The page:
Confessions of a Cross-Dresser:Part I

Confessions of a Cross-Dresser:Part I

Rachel is a cross-dresser who is married with children and works in construction. This is the first part of an insightful candid interview with Rachel as to the challenges of being born a cross-dresser.

You said you were 7 years old when you first were interested in trying on woman’s clothes. Tell us about what you were first attracted to? Your mom’s or sisters clothing? What prompted you to want to try these clothes on?

The first time I remember wanting to cross-dress; I just had an idea to play dress up with some girls. It felt like a good idea and fun. I didn’t think it was wrong. At some point an adult came by and told me that boys shouldn’t do that and I should change my clothes. It was fun and normal to me.

Did you ever get caught in the act of cross-dressing as a teenager? If so, what happened and how did you feel about it?

About the time of puberty, I was drawn to clothes again and would dress in my sister’s clothes when alone at home, but never got caught in the act.

Were you drawn to the clothes only or did you try on make-up and want to look like a girl?

I didn’t try make-up on because I was afraid I would be caught if some of it was missing. The attraction to dressing was strong and occupied my thoughts.

How did you deal with this issue of cross-dressing? Did you feel self-loathing knowing that this is something a guy doesn’t do

It didn’t make sense to me that I should want to do this and I began to feel bad about myself and I began to feel like an outsider, like no one would understand me or I didn’t fit in with other boys. I tried to be a tough, macho guy and got into trouble at high school basically trying to prove to myself and others that I was a real man; real men don’t do this.  I thought where do I fit in here?

Did you think you had an issue with your gender or thought you were maybe gay?

I never questioned my sexuality as I was strongly attracted to women.

How did your need to cross-dress affect you? Did you get messed up by it and turn to drugs or alcohol as a way to deal with your pain?

I discovered alcohol at 15 years old and found out I could forget my problems if I got drunk. This just exacerbated things, of course with legal problems, DUI, and suicidal thoughts. I later found AA (Alcohol Anonymous). Learning to live sober involves dealing with all of this. And being honest with yourself. 

Did you ever see a psychologist? If so, what did they say about your need to cross-dress?

I got busy-a short time later I confided in someone about my cross-dressing and they referred me to a psychologist. I worked with him for several months and was told that I needed to accept my behavior as it wasn’t wrong, or harmful, and that there didn’t seem to be anything else wrong with me.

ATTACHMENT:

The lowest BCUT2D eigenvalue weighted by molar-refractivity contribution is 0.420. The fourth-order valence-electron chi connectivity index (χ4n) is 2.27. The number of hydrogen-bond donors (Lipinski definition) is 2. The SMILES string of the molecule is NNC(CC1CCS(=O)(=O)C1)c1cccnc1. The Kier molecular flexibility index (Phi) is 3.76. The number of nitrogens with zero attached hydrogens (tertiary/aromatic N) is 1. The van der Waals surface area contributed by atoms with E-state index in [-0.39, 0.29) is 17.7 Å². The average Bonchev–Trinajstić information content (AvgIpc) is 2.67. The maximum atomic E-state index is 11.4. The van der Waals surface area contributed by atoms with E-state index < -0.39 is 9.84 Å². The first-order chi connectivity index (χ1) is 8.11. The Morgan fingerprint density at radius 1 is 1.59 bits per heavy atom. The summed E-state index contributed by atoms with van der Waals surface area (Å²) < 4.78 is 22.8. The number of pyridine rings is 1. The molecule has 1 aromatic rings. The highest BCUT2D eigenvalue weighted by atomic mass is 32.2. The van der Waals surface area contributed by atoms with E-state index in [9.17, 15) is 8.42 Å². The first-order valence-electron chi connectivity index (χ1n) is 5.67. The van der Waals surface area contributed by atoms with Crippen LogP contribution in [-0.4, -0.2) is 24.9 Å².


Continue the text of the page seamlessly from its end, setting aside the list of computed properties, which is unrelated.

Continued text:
Did the psychologist offer you any answers as to why you wanted to cross-dress? Did they make you feel more self-acceptance about your cross-dressing?

I was 24 at the time and he told me that the behavior was more of a stress-reliever  and that people do all sorts of things to relieve stress and it was a lot safer than sky diving, so rather than try to change my behavior, to stay with it. He said that there was no explanation for cross-dressing like you had a strong mother figure or you dress because you have female chromosomes or any of that. I got tired of paying to hear I was fine, so I stopped seeing the psychologist.

Since I didn’t have to share with anyone that I was a cross-dresser, it was easy to deal with that, I was fine. I would dress occasionally at home when I had time and figured that it would be that way as long as I lived. Then I fell in love.

When did you tell your wife about your cross-dressing habits and what did she say?

Practicing the honesty part of sobriety, I felt I needed to let my girlfriend know about me before I proposed. It’s the scariest thing I have ever done! It came out of my mouth like…Dear, I’m a serial killer, and do you think you could stay with me? She took a few days to think about it and got back to me and said, “If I don’t see it, I love you and its okay.”

Did you and your wife ever go to therapy together to help deal with your cross-dressing?

Actually, prior to marriage we did some couples counseling and cross-dressing was addressed and handled.


Check back for more on Rachel’s journey into cross-dressing in Part 2 of this series on Confessions of a Cross-dresser. Thank you Rachel for telling your story.

Leave a comment